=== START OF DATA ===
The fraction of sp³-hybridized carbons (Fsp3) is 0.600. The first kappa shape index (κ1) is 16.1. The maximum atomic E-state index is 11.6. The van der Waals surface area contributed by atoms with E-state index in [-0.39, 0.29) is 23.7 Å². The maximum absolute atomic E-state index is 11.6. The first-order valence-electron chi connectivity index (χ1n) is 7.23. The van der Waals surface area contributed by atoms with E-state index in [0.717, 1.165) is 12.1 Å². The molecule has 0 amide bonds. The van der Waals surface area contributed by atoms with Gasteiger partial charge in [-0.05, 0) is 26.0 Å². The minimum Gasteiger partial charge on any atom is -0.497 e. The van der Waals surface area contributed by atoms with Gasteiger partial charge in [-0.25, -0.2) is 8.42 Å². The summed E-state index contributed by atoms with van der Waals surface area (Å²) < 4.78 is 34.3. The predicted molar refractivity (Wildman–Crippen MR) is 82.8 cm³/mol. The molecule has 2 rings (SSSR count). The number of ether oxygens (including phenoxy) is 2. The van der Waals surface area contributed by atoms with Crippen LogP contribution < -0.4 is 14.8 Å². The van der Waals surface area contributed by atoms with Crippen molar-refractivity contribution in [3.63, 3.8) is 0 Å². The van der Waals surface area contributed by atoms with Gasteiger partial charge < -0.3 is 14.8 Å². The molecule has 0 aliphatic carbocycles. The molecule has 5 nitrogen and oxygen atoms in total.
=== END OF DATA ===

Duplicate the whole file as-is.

The fraction of sp³-hybridized carbons (Fsp3) is 0.600. The first kappa shape index (κ1) is 16.1. The maximum atomic E-state index is 11.6. The van der Waals surface area contributed by atoms with E-state index in [-0.39, 0.29) is 23.7 Å². The maximum absolute atomic E-state index is 11.6. The first-order valence-electron chi connectivity index (χ1n) is 7.23. The van der Waals surface area contributed by atoms with E-state index in [0.717, 1.165) is 12.1 Å². The molecule has 0 amide bonds. The van der Waals surface area contributed by atoms with Gasteiger partial charge in [-0.05, 0) is 26.0 Å². The minimum Gasteiger partial charge on any atom is -0.497 e. The van der Waals surface area contributed by atoms with Gasteiger partial charge in [-0.25, -0.2) is 8.42 Å². The summed E-state index contributed by atoms with van der Waals surface area (Å²) < 4.78 is 34.3. The predicted molar refractivity (Wildman–Crippen MR) is 82.8 cm³/mol. The molecule has 2 rings (SSSR count). The number of ether oxygens (including phenoxy) is 2. The van der Waals surface area contributed by atoms with Crippen LogP contribution < -0.4 is 14.8 Å². The van der Waals surface area contributed by atoms with Crippen molar-refractivity contribution in [3.63, 3.8) is 0 Å². The van der Waals surface area contributed by atoms with Gasteiger partial charge < -0.3 is 14.8 Å². The molecule has 0 aliphatic carbocycles. The molecule has 5 nitrogen and oxygen atoms in total.